The shares of producers of weapons, missiles, rockets, fighter jets, ships, tanks, drones and all sorts of military equipment are considered a good investment in times of economic uncertainty. Even though they do not provide staggering profits, usually they are a constant source of income, since government expenses (mainly the U.S.) remain relatively constant.
When, however, there are geopolitical tensions and wars, the shares of defence companies become very attractive. Then, government defence expenses soar and the orders for all sorts of weapons are literally pouring in. And this is quite logical.
There were two factors converging in the past year: worries about an upcoming recession and a war of long unseen size and fierceness, in Europe at that. Quite naturally, the defence corporations are rubbing their hands with delight. – There will be lots of orders in the coming years.
The U.S. government provides military aid worth billions of dollars to Ukraine, mostly as weapons and equipment. The British government is not far behind. The other NATO and EU members also send weapons and equipment from their stocks and those stocks will have to be replenished. Urgent orders for ammunition and weapons which can be produced quickly are placed, so they can be handed over to Ukraine. Some countries send more contemporary equipment, while those from Central and Eastern Europe are looking to get rid of their Soviet-era weapons and replace them with more modern ones of NATO standards. At present, the main problem of the defence corporations is how to increase and speed up production.
But even without war, those corporations do not suffer from lack of clients and massive orders.
Data of the Stockholm International Peace Research Institute (SIPRI) released in the end of 2022, shows that the weapons sales from 2015 to 2021 are constantly on the rise (19%) and in the year before the war in Ukraine broke out, the 100 largest companies in the sector sold goods and services to the tune of $600 bln. It is also the year with the largest sales since SIPRI started gathering data 20 years ago. Sales in 2022 will most likely be even more staggering.
The five top positions are taken by American corporations: Lockheed Martin, Raytheon Technologies, Boeing, Northrop Grumman and General Dynamics, followed by Britain’s BAE Systems, with the top 10 completed by Chinese companies.
The 40 American companies on the list of the 100 industry leaders hold 51% of all sales. Second is China which posts a significant rise and holds an 18% share, followed by the UK far behind (6.8%) and France (4.9%). The share of Russia before the start of the war in Ukraine was 3% and Germany holds 1.6%.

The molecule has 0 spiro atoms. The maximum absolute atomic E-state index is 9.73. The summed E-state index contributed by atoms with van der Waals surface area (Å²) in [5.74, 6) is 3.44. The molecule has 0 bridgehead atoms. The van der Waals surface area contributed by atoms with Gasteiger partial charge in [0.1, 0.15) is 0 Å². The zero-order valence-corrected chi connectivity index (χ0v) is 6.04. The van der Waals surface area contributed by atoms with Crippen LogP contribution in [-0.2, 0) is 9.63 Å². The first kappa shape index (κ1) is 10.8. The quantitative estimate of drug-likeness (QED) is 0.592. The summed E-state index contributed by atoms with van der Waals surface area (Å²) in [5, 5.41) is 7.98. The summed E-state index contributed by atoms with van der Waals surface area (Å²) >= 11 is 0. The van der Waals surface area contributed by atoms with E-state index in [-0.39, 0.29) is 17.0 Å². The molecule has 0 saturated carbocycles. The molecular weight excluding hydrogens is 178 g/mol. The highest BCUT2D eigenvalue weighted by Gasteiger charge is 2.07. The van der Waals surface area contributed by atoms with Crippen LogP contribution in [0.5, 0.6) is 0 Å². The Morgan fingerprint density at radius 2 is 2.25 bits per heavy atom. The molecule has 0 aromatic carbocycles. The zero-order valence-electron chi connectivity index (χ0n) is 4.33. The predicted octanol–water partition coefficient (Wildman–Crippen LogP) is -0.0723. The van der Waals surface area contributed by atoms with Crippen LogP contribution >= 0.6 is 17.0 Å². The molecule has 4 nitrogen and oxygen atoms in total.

So let’s take a closer look at how the leaders are doing!
According to the SIPRI ranking for 2021, the first position is for Lockheed Martin. Ninety percent of its sales worth $67.04 bln., are of weapons. Among Lockheed Martin’s most popular products are the HIMARS rocket launchers, as well as the modern F-35 fighter jets, recently ordered by Australia, Germany, the Netherlands and the UK. Not long ago, the company said it expects more orders. In addition, the U.S. government placed an order for 255 Black Hawk helicopters worth $6.6 bln. In one year, the Lockheed Martin shares rose 71.44%.
Second is Raytheon Technologies with sales totalling $64.39 bln. Of them 65% are weapons – mainly rockets and rocket systems. Among them is hugely popular in Ukraine Javelin, as well as Tomahawk and Patriot. Recently the U.S. government ordered air defence systems worth $1.2 bln., which will be handed over to Ukraine. Earlier in the year, it also ordered air-to-air missiles for almost $1 bln. Besides, the large portion of Javelins are already expended and the stocks must be replenished. For one year, the shares of Raytheon Technologies rose 2.75%.
Boeing, which is better known for its civilian aircraft, ranks third among the defence corporations. Its sales in 2021 total $62.29 bln., of which 54% are weapons. The company builds reconnaissance and cargo aircraft, tanker planes, helicopters, fighters, rockets, bombs and drones. Within the last 12 months Boeing’s shares rose just 1.49%.
Northrop Grumman had sales worth $35.67 bln., 84% of which are weapons. It produces aircraft, drones, rockets, missiles, including hypersonic missiles, artillery, munitions, boats, etc. Not long ago, the company presented to the public the new strategic stealth nuclear bomber B-21 Raider which will be used by the U.S. Air Force. One such aircraft costs $750 mln. and USAF has ordered 100. Six are almost ready and the maiden flight will be sometime in mid-2023. Additionally, the U.S. government has placed a $3.3 bln. order that will bolster the U.S. missile defence. In one year the shares of Northrop Grumman rose 76.19%.
General Dynamics ranks fifth. It had sales worth $38.47 bln., 69% of which are defence industry products. It produces nuclear submarines, battleships, the F-16 fighter jets, tanks, infantry fighting vehicles, munitions and firearms. Last year it got a $1.1 bln. order from Poland for 250 Abrams tanks. Big orders for munitions are also expected because the stocks have been sent to Ukraine and need replenishing. In one year General Dynamics’ shares rose 16.53%.
Of course, if we lived in a perfect world, those companies wouldn’t have existed or at least wouldn’t have enjoyed such solid sales and orders, but if you still want to trade CFDs on their shares, you can use the opportunity provided by Deltastock.
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